Photo: Bike Walk Connecticut Photo
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MIDDLETOWN — Local and state officials are reacting to the governor’s 10-year plan for solving Connecticut’s transportation needs, saying it lacks a very important mode of travel used by those without vehicle access.
In CT2030, Gov. Ned Lamont envisions a multi-modal, congestion-reduced Connecticut through smart enhancement projects for the state’s highways, trains, buses, airports and ports, according to his office.
John Hall, executive director of Middletown’s Jonah Center for Earth and Art, and a member of the Complete Streets Committee, has been collaborating for years with officials and community stakeholders, hoping to get the outlying areas of the city connected to downtown by bicycle.
He is disappointed Lamont’s outline barely mentions bike travel.
Talking about issues such as “climate change to carbon emissions resulting from transportation, the governor’s transportation plan should at least acknowledge that bicycle travel has a role to play. We need to create infrastructure to make it easier and safer so more people will use bicycles in particular,” Hall said.
While he now primarily bikes for recreation, Hall for years commuted from his home in Portland to work in Middletown.
“It seems we’re trying to create a society where we’re not living so wastefully, we’re not creating such carbon emissions, and we’re not driving in our individual cars everywhere. Any thoughtful plan to do that should at least mention that bicycle routes and trails — and any kind of infrastructure that connects people by bicycle — should be a part of that,” Hall said.
“It’s not that cycling is completely [missing in Lamont’s plan] … To say it is 100 percent devoid is an inaccuracy. Ninety-nine percent? Yes,” said Susan Smith, executive director of Bike Walk Connecticut, based in West Hartford.
Her organization is focused on making streets safer for walkers and bikers in Connecticut.
“It is woefully inadequate when it comes to addressing the needs of cyclists and pedestrians or even recognizing viable modes of transportation in Connecticut,” Smith said.
“I’m not saying the governor is opposed to this, but it seems like a bit of an oversight,” Hall said. “I’m trying to get the public to express their thoughts so the governor will get the message” when he talks about transportation, and is trying to sell his tolls program.
Avid biker Lisa Lieserner is the new chairwoman of the Complete Streets Committee.
As a mother, it’s especially important for parents to encourage their older children to ride for exercise and, as they get older, use bikes to become more independent, she said.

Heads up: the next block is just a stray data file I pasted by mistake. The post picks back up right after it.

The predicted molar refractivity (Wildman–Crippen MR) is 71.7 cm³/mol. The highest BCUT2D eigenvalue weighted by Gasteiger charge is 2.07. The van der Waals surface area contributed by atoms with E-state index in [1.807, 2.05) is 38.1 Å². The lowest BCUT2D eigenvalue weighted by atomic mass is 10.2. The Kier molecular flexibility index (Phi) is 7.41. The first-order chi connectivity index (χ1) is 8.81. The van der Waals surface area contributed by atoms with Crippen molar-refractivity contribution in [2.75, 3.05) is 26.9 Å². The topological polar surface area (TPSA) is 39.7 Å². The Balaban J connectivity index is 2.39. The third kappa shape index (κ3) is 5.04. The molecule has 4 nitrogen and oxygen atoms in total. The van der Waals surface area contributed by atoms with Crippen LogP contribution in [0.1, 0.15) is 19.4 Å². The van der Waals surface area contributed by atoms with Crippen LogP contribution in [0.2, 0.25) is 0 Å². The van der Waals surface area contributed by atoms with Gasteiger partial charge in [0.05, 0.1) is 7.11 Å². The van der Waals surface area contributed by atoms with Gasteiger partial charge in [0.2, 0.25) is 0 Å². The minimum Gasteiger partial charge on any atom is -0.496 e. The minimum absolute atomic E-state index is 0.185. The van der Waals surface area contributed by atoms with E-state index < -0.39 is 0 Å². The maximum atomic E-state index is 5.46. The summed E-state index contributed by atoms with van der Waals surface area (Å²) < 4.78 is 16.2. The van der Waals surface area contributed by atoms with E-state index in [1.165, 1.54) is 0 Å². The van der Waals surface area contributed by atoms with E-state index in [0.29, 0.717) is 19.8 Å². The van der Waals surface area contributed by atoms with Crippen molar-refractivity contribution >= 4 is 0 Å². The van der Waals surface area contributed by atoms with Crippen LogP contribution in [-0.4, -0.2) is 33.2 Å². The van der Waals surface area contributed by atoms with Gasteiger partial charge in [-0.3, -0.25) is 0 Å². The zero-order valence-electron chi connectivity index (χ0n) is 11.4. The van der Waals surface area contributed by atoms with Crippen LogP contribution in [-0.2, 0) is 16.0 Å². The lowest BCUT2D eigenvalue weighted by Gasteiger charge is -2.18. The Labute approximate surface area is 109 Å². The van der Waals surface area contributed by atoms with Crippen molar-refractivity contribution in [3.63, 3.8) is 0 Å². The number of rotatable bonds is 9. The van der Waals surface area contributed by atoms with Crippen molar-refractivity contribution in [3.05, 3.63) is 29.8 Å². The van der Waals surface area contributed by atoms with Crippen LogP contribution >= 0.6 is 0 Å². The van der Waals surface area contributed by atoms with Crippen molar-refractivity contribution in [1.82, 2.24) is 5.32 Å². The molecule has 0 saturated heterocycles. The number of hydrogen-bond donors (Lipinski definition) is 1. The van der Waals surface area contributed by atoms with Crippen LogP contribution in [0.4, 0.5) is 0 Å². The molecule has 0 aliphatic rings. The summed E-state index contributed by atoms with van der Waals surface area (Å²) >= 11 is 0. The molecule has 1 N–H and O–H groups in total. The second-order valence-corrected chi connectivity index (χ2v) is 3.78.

In fact, her son missed the bus Friday morning. She promptly told him to ride his bike to school.
Bicycling is a great way for teens to meet their friends for an outing and socialize with their peers. Always at the back of Lieserner’s mind, however, is safety.
Many times over the years, she’s witnessed motorists speeding on well-bicycled roadways.
To address safety, Bike Walk Connecticut is holding a legislative reception to discuss and support safer cycling and human-powered transportation in reference to proposed state legislation later this month.
“One of the ways we can improve the city is to work with police and public works. We don’t have to rip everything up but when things are up for renewal anyway. That’s the point of the Complete Streets Committee, people who are interested in making our town more sustainable and more attractive to young families,” Lieserner said.
She’s walked many intersections in town, even stopping to talk to employees and customers at businesses, to gauge public perception. South Main Street/Route 17 and Saybrook Road particularly worry her and Hall.
The state is in charge of its routes, however, and even examining the issue takes a long time: to conduct a study, talk with police traffic coordinators and local officials, Liesener said.
“Nothing really makes sense: There’s a signal here, there’s a walk light there.” It’s not continuous, Liesener said, and those designing these traffic features aren’t doing so from the perspective of pedestrians and cyclists.
“Everything is for cars, and we quite simply don’t really want to be encouraging that. I want to be encouraging people to use their legs,” she said.
Smith’s goal is to get the word out to both state leaders and residents, and hopefully engender grassroots support.
“We need to get people thinking more about modes of transportation beyond the automobile. The automobile has its place, there is no doubt. But there are other ways of getting around the state and benefits by using those other modes,” Smith said.
The forum will take place Jan. 30 from 11 a.m. to 1 p.m. at the state Capitol’s Old Judiciary Room, 210 Capitol Ave., Hartford. Speakers will begin at 11:30 a.m. The public as well as legislators are invited, with refreshments provided.